Goldman Sachs has become the first company in the UK to pay to transport new mothers’ breast milk home back to their babies if they are travelling for work.
The investment bank has offered to pay for breastfeeding employees in both America and Britain to use a courier service for their expressed milk.
In the internal memo to staff, the bank said: “Parenting and work can sometimes feel at odds. Goldman Sachs aim[s] to make the balancing act a little easier”.
It then goes on to explain its US offices will deliver freezing kits to nursing bankers’ hotel rooms and then transport expressed milk back to the baby for feeding.
The policy shows the culture of the multinational bank – which was once purported to only give staff four hours off for bereavements – is changing.
The bank has on-site daycare and was one of the first in the city to bring in rooms to pump breast milk.
Although critics may see the new measure as an attempt to keep women at the office for longer periods of time.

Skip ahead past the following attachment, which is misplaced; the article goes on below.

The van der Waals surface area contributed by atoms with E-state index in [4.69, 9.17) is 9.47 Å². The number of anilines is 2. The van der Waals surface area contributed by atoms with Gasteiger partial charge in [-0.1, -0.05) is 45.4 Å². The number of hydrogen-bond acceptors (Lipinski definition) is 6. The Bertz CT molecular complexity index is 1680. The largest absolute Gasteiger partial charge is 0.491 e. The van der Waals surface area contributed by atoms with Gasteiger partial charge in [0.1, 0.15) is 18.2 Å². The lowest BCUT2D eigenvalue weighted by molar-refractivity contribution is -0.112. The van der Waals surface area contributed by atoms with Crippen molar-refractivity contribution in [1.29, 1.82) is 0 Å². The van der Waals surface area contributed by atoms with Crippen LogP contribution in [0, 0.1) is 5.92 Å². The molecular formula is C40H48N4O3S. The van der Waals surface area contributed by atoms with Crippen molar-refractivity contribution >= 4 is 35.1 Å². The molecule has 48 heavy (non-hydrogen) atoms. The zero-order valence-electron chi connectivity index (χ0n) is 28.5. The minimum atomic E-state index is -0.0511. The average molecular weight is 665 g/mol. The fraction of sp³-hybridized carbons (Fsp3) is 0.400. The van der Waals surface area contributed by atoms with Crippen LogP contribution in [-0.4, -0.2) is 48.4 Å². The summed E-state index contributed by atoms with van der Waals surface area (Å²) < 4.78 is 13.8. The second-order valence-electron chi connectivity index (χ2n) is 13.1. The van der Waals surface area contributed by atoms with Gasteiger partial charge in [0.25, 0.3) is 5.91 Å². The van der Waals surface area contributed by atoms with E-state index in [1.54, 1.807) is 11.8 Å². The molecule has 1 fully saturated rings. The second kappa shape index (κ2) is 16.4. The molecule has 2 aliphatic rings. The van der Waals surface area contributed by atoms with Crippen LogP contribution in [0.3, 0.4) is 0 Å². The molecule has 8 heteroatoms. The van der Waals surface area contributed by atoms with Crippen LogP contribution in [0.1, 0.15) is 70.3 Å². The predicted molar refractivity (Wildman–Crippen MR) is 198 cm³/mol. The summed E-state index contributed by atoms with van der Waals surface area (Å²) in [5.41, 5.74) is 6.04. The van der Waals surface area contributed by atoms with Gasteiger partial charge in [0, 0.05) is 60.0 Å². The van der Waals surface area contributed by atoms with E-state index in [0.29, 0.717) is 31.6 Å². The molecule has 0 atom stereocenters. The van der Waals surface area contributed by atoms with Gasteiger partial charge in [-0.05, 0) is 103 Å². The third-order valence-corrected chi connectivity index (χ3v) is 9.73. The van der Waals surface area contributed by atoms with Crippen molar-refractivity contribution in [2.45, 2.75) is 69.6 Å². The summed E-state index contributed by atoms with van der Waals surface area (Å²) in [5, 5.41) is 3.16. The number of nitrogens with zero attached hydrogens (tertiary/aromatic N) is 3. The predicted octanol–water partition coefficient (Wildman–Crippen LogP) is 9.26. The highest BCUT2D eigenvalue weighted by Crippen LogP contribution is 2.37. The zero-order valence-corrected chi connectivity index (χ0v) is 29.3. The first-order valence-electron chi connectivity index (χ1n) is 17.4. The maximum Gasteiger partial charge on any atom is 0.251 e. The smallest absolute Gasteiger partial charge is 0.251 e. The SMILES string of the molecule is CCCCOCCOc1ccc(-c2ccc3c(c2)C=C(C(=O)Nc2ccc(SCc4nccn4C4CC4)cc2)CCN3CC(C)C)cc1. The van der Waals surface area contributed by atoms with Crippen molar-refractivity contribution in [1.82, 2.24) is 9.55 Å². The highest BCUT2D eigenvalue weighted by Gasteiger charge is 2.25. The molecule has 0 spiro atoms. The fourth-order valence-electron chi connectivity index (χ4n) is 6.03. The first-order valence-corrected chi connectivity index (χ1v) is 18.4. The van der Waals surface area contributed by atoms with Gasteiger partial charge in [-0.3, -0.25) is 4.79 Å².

Sonia Pereiro-Mendez, an executive director at the bank, alleged the Wall Street bank owed her millions in unpaid bonuses and discriminated against her after she revealed she was pregnant.
She claimed managers underpaid her by £1.4 million after she became a mother and fostered a working culture where she was breastfeeding in a car.
Goldman Sachs reached an out-of-court settlement with her back in 2015.
In America, companies such as Twitter, IBM, and Accenture already offer a milk-shipping service to employees in the US.
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